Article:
Florida Gators Football: Will This Be the Season of a 1,000-Yard Wide Receiver?

Randy ChambersAnalyst IApril 2, 2014

Demarcus Robinson catches a kickoff during a spring NCAA college football practice/scrimmage, Saturday, April 6, 2013, in Gainesville, Fla. (AP Photo/John Raoux)
John Raoux

One of the most mind-boggling stats involving the Florida Gators is that the program hasn’t produced a 1,000-yard receiver since Taylor Jacobs in 2002. That’s more than a decade ago. Just sit back and let that soak in for a few minutes.

To put that in a little better perspective, 2002 was the year Kelly Clarkson won the first season of American Idol. She’s now working on her seventh studio album, and the popular television series is still running strong. On a football scale, 44 receivers last season topped the 1,000-yard mark, and four of them were in the SEC.

Just think of all the great recruits to come through Florida over the years and all the solid pass-catchers. From Percy Harvin to Aaron Hernandez to Louis Murphy, none have come close to reaching the four digits. Riley Cooper has come the closet to reaching the mark, as he finished with 961 receiving yards in 2009. Heck, a Florida receiver hasn’t even cracked 600 receiving yards in the last five years.

Will this be the year Florida has an elite receiver who can take over games single-handedly?

Jeff Driskel could use a security blanket this season.
Jeff Driskel could use a security blanket this season.Al Messerschmidt/Getty Images

It’s probably best to think baby steps after Florida finished last season ranked dead last in the SEC in total offense. Jeff Driskel remains a question mark at quarterback, and offensive coordinator Kurt Roper is entering his first season with the club. It’s also nearly impossible to forget that the Gators have countless receivers jockeying for the position after nobody emerged as the go-to guy.

This looks like a recipe for another year added to such a bizarre streak. This has got to be a statistic that could stump the Schwab.

Ahmad Fulwood, a receiver who is fighting for a starting job this spring, recently addressed this issue to Thomas Goldkamp of 247Sports:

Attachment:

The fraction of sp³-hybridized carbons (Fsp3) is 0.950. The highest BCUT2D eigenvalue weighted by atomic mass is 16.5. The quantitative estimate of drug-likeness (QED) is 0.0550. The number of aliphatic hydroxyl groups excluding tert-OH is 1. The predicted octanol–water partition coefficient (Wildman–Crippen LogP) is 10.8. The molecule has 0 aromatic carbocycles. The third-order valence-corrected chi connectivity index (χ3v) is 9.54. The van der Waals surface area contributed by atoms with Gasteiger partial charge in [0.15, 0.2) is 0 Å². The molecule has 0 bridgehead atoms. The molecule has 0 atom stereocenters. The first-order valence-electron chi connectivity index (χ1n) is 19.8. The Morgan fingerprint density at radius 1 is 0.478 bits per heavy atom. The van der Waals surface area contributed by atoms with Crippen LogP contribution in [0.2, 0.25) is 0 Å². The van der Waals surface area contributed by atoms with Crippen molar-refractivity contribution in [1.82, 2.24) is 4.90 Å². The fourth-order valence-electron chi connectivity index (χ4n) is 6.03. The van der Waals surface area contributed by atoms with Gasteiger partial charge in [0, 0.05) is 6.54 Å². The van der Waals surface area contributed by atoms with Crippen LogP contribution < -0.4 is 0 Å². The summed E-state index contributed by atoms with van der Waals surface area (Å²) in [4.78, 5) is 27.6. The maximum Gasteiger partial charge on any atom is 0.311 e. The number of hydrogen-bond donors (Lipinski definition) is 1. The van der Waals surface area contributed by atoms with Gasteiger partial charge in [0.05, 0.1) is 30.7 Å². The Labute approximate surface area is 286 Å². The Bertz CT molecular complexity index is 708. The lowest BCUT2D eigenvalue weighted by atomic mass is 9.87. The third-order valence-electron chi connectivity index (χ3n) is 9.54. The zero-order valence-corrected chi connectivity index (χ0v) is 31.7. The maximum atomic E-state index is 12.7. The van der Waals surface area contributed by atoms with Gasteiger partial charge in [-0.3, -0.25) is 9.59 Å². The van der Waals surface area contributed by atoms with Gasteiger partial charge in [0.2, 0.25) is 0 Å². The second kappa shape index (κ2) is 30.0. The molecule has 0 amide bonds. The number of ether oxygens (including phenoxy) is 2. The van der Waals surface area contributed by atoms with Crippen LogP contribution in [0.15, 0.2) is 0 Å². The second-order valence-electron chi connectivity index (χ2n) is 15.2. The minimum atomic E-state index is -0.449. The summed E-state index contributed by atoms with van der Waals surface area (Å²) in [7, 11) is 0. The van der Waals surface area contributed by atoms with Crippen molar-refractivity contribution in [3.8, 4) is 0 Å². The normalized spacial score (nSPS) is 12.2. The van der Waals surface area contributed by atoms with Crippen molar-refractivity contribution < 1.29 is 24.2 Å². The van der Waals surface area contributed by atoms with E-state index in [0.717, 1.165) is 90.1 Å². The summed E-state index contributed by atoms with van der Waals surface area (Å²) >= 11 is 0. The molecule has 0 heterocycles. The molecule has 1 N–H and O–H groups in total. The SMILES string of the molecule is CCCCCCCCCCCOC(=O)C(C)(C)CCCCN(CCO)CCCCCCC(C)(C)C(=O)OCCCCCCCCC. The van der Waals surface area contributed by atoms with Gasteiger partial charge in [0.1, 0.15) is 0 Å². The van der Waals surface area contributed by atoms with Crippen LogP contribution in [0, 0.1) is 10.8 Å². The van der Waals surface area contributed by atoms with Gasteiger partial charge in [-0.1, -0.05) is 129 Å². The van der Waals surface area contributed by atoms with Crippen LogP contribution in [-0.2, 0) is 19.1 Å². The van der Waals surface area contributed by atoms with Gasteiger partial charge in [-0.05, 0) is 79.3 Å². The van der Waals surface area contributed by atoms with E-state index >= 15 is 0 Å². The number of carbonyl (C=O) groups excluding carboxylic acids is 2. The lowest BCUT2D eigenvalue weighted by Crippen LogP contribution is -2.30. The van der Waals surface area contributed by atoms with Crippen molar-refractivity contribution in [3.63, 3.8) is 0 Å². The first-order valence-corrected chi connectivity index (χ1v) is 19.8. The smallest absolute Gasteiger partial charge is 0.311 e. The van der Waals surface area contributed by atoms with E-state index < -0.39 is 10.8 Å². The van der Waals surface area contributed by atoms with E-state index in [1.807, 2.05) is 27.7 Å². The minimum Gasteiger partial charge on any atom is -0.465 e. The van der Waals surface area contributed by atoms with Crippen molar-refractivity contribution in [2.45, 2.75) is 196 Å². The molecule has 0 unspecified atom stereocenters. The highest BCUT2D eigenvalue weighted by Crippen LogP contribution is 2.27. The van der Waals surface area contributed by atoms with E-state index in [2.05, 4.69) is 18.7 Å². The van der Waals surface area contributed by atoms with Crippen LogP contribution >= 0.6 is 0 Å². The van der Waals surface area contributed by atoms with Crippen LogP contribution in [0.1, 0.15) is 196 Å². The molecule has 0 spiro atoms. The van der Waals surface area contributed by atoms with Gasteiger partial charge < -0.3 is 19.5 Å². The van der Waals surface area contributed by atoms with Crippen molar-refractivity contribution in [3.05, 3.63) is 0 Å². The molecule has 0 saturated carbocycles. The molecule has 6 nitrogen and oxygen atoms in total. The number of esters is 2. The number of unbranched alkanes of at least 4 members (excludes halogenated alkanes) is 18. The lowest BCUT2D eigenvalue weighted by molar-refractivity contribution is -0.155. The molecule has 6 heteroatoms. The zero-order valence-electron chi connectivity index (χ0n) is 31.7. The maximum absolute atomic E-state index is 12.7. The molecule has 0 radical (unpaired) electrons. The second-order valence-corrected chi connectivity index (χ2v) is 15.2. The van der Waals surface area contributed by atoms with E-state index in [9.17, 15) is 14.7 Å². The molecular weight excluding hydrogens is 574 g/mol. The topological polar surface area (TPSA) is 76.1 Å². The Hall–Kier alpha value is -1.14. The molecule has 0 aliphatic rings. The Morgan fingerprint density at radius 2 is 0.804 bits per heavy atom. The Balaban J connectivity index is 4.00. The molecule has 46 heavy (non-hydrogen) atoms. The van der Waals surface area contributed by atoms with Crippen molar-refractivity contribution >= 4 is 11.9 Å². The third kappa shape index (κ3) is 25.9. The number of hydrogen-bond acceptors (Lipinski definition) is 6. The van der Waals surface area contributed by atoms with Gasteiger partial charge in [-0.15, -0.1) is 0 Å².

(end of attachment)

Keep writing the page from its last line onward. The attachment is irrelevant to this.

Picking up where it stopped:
I'm sure every team would like that (600-yard guy), but we're all right now just trying to contribute as much as possible, Fulwood said. If we have eight 300-yard receivers, that's just as good as having one 600-yard receiver.

Fullwood has got a point. After all, LSU's Jarvis Landry, Texas A&M's Mike Evans and Vanderbilt's Jordan Matthews put up eye-popping receiving numbers last season, and none of those programs reached the SEC Championship Game. Meanwhile, the Missouri Tigers had three receivers with more than 600 receiving yards, and they ended up being the surprise team in the SEC.

So, maybe the 1,000-yard thing is overrated a little. Still, it’s an individual goal that’s cool to fulfil and has turned into a streak that has to be broken sooner or later, right? Florida brings in too much talent each season for such a drought.

If you’re somebody hoping this streak gets put to bed soon, you may be in luck with Roper calling the shots as offensive coordinator. Roper is a coach who works with what he has and harps on his players’ strengths over and over until the defense figures out a way to stop it.

Last season, Jamison Crowder, a Duke receiver who topped 1,000 yards, caught 108 of the team’s 298 receptions. That’s good for a little over 36 percent of the Blue Devils' passing game. In 2012, Duke had two receivers top 1,000 yards (amazing, right?), and those two guys combined for more than 45 percent of the team’s receptions.

In other words, if Florida can find that one receiver who can separate himself from the pack, there’s a good chance this statistic won’t pop up on Jeopardy.

While Andre Debose has a chance to finally thrive in his last season, the player with the best chance of becoming that true game-breaker is sophomore Demarcus Robinson. Forget last year's suspensions and the disappointmentRobinson has made the coaching staff proud during spring practice and has coach Will Muschamp bragging a little, according to a Goldkamp report:

I think he has done some fantastic things in the passing game, Muschamp said. He’s an explosive receiver. He’s a tough match one-on-one because of his size, his athleticism. He’s got really good ball skills down the field.

I think, again, sometimes (it takes) maturing a little bit. We mature at different times. I think we’ve seen some strides there.

Robinson has elite receiver written all over him. You know, the type of talent it would take to reach the 1,000-yard plateau. With his size, hands, speed and the fact he’s going up against a top tier cornerback in Vernon Hargreaves III in practice, there’s no excuse for Robinson not to blossom into an all-conference receiver.

So, when will this streak become a thing of the past? Who knows? What I do know is that Florida has easily its most talented receiver on campus since Harvin and an offensive coordinator who knows how to put guys in position to thrive. 

Why not this season?